The Clarksville uproar is “typical of government out of control and a department of safety out control,” says Herbert Moncier, a Knoxville attorney.‡ “They do what the hell they want to with a big leather boot upon the backs of the people of this state” under the false claim of executive privilege and authority, he says.
People who have a case heard in a nonjury sessions court sign a waiver to a right of indictment and trial, he says in an interview. That means you waive the right to have a jury determine the fine. Courts deem the right of a jury fine to be waived if you have waived the right to an indictment and jury trial, Mr. Moncier says, “betting my left gonad.”
But the Gnome of Strawberry Plains, a quietspoken carpenter who has litigated freedom issues and been a defendant, says waiving a right to a jury trial and entering into sessions jurisdiction doesn’t void the rule limiting judges’ assessment of fines. But “I’m not sure about this.”
Court fees — tax for being prosecuted
Your sessions judge may be charging you hundreds of paper dollars in fees, but have limited himself to F$50.
State law varies in how it imposes fines. A criminal case against a person unlawfully carrying a weapon on school property, for example, may include a fine “not to exceed three thousand dollars.” (TCA 39-17-1309). The amount is to be fixed by a jury at the time of trial, and cannot be decided in any sessions or city court.
The power of juries to impose fines beyond $50 seems muddled or undone in the way the statute presents this power. In the sentencing reform act of 1989, the discussion of felony sentences clearly refers to the jury: “[T]he jury may assess a fine not to exceed fifty thousand dollars ($50,000), unless otherwise provided by statute.” But in discussing misdemeanors (one year or less prison term allowed) the act presents fines in jury-forgetting shorthand: “(1) Class A misdemeanor, not greater than eleven (11) months, twenty-nine (29) days or a fine not to exceed two thousand five hundred dollars ($2,500), or both, unless otherwise provided by statute.” Though the jury is not mentioned, any fine past F$50 must be decided by a jury.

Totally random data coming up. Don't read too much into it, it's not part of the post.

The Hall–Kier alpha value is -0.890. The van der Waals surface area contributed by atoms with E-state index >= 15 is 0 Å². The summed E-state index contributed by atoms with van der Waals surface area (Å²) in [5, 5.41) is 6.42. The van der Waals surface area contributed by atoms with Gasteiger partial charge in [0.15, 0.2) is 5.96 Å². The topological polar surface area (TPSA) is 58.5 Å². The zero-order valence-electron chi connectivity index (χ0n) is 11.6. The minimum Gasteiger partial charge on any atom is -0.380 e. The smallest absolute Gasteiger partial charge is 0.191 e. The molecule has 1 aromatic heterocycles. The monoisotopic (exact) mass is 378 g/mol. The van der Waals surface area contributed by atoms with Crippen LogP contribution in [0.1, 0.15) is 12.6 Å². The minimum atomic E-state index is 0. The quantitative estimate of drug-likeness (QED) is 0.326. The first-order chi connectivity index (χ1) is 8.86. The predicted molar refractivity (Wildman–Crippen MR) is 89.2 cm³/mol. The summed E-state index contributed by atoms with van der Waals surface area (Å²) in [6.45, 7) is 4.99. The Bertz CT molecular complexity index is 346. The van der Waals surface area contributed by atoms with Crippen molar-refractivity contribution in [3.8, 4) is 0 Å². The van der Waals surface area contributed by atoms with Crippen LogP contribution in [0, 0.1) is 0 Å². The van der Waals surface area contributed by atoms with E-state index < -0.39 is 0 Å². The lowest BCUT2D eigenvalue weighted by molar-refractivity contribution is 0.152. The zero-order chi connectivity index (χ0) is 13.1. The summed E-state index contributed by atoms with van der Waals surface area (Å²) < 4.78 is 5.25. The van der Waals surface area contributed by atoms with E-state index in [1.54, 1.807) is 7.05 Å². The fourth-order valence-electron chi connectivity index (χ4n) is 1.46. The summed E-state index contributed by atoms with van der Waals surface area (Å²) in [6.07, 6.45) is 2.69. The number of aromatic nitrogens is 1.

Or the judge can impose a F$50 fine and move on.
Is state real criminal?
Statutes do not overturn constitutional protections, and constitutional provisions are assumed to control even if they are not explicitly mentioned in statute. Still, state government has violated its covenant among God, the people and itself (the three parties that create the biblical conception of human government).
➤ The general assembly gets around the constitution by saying fines are taxes. For example, a person convicted of a sex offense has to pay a “litigation tax” of up to F$3,000) as “determined by the court.” Five percent of the fine is kept by the court clerk, and 95 percent “shall be deemed a litigation tax” (TCA 39-13-709).
➤ Sessions and city courts are civil in nature, though they exercise what most generously could be called a hybrid jurisdiction, quasi-criminal and quasi-civil. The exercise of this police authority civilly is the basis of what fairly is called commercial government, where civil disputes let the state criminalize the citizen for the exercise of his rights protected by the constitution.
➤ Finally, the constitutional reference to fifty dollars is to 50 lawful constitutional dollars, not the federal reserve system bank scrip that passes for money. But the general assembly, state courts and the executive branch in Nashville have joined in the federal conspiracy to deprive the people of the state of a reliable medium of exchange and store of value.
They pretend that F$50 in paper money is the same as fifty dollars in the state law, which refers to 50 one-dollar silver coins. The foundations of lawful money began its shift into paper in 1914 with the creation of the federal reserve system. Fifty dollars in 1913 is roughly equivalent to F$1,203 today, according to the bureau of labor’s inflation calculator.
‡ Herbert Moncier, Knoxville attorney, 865-546-7746